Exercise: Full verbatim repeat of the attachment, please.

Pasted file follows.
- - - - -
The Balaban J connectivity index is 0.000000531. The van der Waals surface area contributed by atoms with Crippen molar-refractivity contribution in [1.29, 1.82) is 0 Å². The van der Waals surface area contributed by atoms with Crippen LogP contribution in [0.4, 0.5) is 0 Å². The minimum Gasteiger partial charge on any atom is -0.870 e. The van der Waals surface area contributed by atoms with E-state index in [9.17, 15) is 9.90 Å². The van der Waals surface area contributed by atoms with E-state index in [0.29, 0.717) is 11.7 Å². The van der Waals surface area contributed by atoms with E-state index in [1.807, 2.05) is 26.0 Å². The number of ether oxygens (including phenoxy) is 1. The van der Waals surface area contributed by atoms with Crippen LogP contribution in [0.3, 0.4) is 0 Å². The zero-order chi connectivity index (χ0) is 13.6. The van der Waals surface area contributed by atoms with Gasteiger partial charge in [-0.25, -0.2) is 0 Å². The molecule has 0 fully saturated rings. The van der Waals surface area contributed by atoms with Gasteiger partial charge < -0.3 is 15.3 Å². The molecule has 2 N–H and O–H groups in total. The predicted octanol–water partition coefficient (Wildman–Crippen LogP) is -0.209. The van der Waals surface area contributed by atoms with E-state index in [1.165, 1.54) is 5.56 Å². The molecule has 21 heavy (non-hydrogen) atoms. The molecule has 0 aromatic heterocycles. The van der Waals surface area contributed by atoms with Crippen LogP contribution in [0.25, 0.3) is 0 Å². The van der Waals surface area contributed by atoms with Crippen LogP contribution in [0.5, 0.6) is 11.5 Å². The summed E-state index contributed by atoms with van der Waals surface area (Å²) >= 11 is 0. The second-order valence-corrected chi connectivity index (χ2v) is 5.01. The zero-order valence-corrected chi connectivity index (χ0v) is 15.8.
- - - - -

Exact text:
The Balaban J connectivity index is 0.000000531. The van der Waals surface area contributed by atoms with Crippen molar-refractivity contribution in [1.29, 1.82) is 0 Å². The van der Waals surface area contributed by atoms with Crippen LogP contribution in [0.4, 0.5) is 0 Å². The minimum Gasteiger partial charge on any atom is -0.870 e. The van der Waals surface area contributed by atoms with E-state index in [9.17, 15) is 9.90 Å². The van der Waals surface area contributed by atoms with E-state index in [0.29, 0.717) is 11.7 Å². The van der Waals surface area contributed by atoms with E-state index in [1.807, 2.05) is 26.0 Å². The number of ether oxygens (including phenoxy) is 1. The van der Waals surface area contributed by atoms with Crippen LogP contribution in [0.3, 0.4) is 0 Å². The zero-order chi connectivity index (χ0) is 13.6. The van der Waals surface area contributed by atoms with Gasteiger partial charge in [-0.25, -0.2) is 0 Å². The molecule has 0 fully saturated rings. The van der Waals surface area contributed by atoms with Gasteiger partial charge < -0.3 is 15.3 Å². The molecule has 2 N–H and O–H groups in total. The predicted octanol–water partition coefficient (Wildman–Crippen LogP) is -0.209. The van der Waals surface area contributed by atoms with E-state index in [1.165, 1.54) is 5.56 Å². The molecule has 21 heavy (non-hydrogen) atoms. The molecule has 0 aromatic heterocycles. The van der Waals surface area contributed by atoms with Crippen LogP contribution in [0.25, 0.3) is 0 Å². The van der Waals surface area contributed by atoms with Crippen LogP contribution in [0.5, 0.6) is 11.5 Å². The summed E-state index contributed by atoms with van der Waals surface area (Å²) >= 11 is 0. The second-order valence-corrected chi connectivity index (χ2v) is 5.01. The zero-order valence-corrected chi connectivity index (χ0v) is 15.8.